A basic item of clothing shouldn’t induce an identity crisis. But as my short, athletically built compadres can confirm, we undertake an exhausting mental calculus when selecting a T-shirt. Namely: A tee too small may appear to be a vainglorious attempt to prominently display our gym-enhanced arms and chest. Meanwhile, a tee too large makes us look as though we’re halfway through a Benjamin Button-esque reverse-aging shrink.
This is the plight of the shmedium.
For its featured definition of “shmedium,” Google prominently displays a 2013 entry in the Rice University Neologisms Database, compiled by 200-level English and linguistics students:
Though the initial definition is relatively accurate (a shirt too small for the wearer), the overall sentiment is wrong. (Also important to note: “Shmedium” as colloquially used, does NOT refer to a size between small and medium.) This sentence in particular demonstrates the inconsistency in the Rice University definition: “Take off that shmedium man, we know you aren’t that big” — as if being larger would justify a smaller shirt.
Could then the entire shmedium conundrum be avoided by going up a size? This unfortunately presents a new, but related problem: Often, you’ll look like a child swimming in their clothes, which ultimately gives off an unwanted youthfulness.
In the absence of professional advice of how to bridge the shmedium gap, I turned to the logical alternative: Reddit, specifically r/MaleFashionAdvice. It doesn’t have an impervious track record, but with 1.3 million followers, there was at least the potential for a large sample size of opinions. And so, using the handle shmedium_mane, I made an inquiry:
The reactions were varied, but all were helpful in their own ways. “[S]top being scared of showing off your muscles. You worked hard for them,” read the top comment. Another opined, “Just because the sleeves and shoulders are a little snug doesn’t mean you’re trying too hard. If you buy those skin-tight clothes like the fitness bro douches on Instagram wear, then I think you might be pushing it a little.” Vintage and loopwheeled (the antiquated loopwheel machines apparently produce superior quality garments) T-shirts were recommended, too, as the cut better fits shmediums. Several people also suggested buying large shirts, and then having them altered, which is beyond my patience or capabilities, but shows the lengths some men will go to find the right fit.
Still, not everyone strives for perfection in this regard. “If you’ve been working out and you’re confident in how your body looks, then you’ll look good, even if something isn’t necessarily fitting you perfectly in all areas.” Finally, some just stated the obvious — suggesting I should simply bite the bullet and wear a medium.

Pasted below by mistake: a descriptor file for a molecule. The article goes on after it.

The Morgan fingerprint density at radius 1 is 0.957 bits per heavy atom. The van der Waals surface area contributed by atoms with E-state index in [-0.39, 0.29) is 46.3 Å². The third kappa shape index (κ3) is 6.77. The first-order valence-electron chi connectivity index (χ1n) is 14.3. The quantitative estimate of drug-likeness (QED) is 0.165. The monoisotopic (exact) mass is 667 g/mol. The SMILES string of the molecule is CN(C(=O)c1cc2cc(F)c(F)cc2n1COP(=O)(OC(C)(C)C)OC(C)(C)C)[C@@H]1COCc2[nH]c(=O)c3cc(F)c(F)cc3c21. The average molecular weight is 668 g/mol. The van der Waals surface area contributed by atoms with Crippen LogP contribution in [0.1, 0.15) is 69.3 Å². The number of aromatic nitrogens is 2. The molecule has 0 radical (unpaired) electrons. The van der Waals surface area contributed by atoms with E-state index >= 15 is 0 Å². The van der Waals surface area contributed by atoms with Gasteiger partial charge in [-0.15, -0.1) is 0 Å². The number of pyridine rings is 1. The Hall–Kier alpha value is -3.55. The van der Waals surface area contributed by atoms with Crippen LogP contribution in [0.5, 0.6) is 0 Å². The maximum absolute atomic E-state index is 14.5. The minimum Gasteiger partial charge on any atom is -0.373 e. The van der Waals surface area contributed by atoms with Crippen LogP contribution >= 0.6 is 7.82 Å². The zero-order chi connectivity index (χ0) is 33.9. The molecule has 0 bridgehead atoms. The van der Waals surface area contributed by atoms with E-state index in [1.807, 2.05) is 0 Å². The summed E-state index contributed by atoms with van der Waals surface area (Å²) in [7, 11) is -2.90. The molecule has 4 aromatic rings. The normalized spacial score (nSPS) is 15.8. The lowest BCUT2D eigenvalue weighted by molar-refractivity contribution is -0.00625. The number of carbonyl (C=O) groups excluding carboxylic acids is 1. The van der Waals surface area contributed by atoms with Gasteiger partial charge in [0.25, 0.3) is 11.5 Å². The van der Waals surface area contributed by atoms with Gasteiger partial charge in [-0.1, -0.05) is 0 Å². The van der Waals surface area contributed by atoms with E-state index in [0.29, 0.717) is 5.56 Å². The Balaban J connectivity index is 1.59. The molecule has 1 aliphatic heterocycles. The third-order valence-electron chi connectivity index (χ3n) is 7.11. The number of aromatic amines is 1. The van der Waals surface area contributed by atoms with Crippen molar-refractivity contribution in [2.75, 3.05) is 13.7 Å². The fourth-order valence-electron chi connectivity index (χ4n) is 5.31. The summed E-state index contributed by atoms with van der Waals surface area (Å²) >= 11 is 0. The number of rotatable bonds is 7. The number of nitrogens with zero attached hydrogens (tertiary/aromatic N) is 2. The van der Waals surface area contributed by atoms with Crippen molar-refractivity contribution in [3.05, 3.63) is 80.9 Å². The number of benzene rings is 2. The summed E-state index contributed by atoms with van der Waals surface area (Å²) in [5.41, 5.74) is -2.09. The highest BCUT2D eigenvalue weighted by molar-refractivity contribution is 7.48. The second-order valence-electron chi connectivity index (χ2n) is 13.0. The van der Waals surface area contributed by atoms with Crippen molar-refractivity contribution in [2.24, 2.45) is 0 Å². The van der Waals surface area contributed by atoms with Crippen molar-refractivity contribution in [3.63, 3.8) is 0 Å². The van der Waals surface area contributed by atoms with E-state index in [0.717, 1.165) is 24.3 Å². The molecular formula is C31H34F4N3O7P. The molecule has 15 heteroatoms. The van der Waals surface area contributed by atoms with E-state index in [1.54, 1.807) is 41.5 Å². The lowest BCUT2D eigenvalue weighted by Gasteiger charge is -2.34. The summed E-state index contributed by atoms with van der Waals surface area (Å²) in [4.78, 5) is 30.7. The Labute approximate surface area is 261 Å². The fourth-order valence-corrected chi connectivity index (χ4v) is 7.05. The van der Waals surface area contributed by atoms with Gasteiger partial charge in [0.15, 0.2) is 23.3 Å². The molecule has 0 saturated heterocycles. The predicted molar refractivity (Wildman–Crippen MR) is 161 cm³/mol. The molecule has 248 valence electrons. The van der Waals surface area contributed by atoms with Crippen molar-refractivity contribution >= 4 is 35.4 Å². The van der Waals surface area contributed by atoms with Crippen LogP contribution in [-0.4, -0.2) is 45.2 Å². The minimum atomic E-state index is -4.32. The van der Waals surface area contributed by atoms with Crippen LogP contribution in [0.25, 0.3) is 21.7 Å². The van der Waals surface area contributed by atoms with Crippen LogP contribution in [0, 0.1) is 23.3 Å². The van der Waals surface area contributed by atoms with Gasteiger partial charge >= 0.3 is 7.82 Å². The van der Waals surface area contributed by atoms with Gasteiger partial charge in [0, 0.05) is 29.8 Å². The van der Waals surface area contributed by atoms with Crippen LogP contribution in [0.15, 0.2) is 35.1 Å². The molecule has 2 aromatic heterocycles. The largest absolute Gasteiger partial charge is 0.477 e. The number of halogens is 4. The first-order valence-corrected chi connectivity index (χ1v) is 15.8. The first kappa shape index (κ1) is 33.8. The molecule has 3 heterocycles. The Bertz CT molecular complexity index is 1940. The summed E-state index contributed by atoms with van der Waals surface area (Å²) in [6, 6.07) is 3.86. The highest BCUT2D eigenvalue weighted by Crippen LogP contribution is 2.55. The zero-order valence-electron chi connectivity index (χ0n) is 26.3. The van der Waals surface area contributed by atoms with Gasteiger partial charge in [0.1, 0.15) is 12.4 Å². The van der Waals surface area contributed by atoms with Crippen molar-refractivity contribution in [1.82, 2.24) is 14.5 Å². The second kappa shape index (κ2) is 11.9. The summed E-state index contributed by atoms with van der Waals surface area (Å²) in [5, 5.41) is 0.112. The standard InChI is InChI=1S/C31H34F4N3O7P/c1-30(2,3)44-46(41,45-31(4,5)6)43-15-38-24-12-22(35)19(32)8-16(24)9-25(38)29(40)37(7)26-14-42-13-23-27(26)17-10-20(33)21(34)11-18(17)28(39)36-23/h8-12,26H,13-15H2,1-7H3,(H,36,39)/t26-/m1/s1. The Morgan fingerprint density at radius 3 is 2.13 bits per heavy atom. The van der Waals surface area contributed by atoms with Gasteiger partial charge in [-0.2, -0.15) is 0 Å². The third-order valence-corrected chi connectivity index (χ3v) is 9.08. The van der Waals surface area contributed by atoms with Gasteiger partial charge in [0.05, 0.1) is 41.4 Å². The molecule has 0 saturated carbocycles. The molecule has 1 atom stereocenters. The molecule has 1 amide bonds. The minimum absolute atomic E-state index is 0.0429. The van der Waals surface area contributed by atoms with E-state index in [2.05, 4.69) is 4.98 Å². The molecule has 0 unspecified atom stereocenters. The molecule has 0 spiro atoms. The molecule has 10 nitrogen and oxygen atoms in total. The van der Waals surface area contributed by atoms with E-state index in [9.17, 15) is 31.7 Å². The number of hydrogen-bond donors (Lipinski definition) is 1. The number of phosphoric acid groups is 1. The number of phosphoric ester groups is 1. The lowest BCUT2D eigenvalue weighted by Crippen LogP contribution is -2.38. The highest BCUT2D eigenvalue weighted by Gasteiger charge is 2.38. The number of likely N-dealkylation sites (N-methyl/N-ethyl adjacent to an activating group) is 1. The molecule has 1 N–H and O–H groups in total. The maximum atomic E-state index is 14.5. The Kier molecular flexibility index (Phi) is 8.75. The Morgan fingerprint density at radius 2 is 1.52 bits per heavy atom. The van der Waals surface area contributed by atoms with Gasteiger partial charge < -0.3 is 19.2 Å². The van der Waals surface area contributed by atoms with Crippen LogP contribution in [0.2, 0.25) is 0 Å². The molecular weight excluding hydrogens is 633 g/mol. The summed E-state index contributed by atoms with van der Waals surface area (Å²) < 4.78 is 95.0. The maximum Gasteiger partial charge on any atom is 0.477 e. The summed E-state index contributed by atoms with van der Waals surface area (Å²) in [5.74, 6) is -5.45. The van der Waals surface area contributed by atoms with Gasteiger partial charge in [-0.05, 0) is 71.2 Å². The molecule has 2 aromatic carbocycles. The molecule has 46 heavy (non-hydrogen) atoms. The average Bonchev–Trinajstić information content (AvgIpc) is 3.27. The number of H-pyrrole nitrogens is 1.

Maybe that’s true. But personally, I avoid the “medium” for four main reasons:
- From a comfort perspective, tighter shirts are less comfortable, and seem to prompt a perspiration response from my armpits.
- An unexpected drop in temperature can result in conspicuous “ice nips”
- Wearing a shirt that tightly cuffs the arms and shoulders might send the signal that I’m a “fitness bro douche.” (This concern might contribute to the aforementioned perspiration.)
- Someone mistaking me for a “fitness bro douche” may interrogate me for my weightlifting stats.
I also got a handful of specific brand suggestions. Such as: Hanes Beefy-T’s, which I respect on the name alone. Uniqlo also came up, though historically, they’ve been too delicate for my frame. Unbeknownst to me, Muji, purveyor of fine knick-knacks like aroma diffusers and wicker stationary trays, makes a commendable T-shirt for the shmedium man, according to one commenter. And 1976dave, who says he’s an inch taller and five pounds heavier than me, calls the Eddie Bauer Legend Wash Short-Sleeve T-Shirt “his favorite shirts by a mile.”
For more of an IRL perspective, I contact the other shmediums in my life. My friend Niko Hatzis, who resides in Boston, says he tends to buy large shirts, because his arms and shoulders are too big for mediums. Moreover, he’s found companies like Hugh & Crye that offer custom shirts based on your measurements, though he notes they’re too expensive for his taste. (At $25 per plain tee, I agree.)
For the final word, I ask another friend, Ashish Gurnani, who started a clothing company in India, for his thoughts, figuring he’d have a detailed selection process. He, however, does not: “Shoulders should fit, and I should look jacked af,” he replies.
Could it be that there’s no right answer? Maybe.
One thing is clear, though: There’s clearly a market looking for better-fitting T-shirts, and the first person to cater to it will make more than a shmedium amount of money.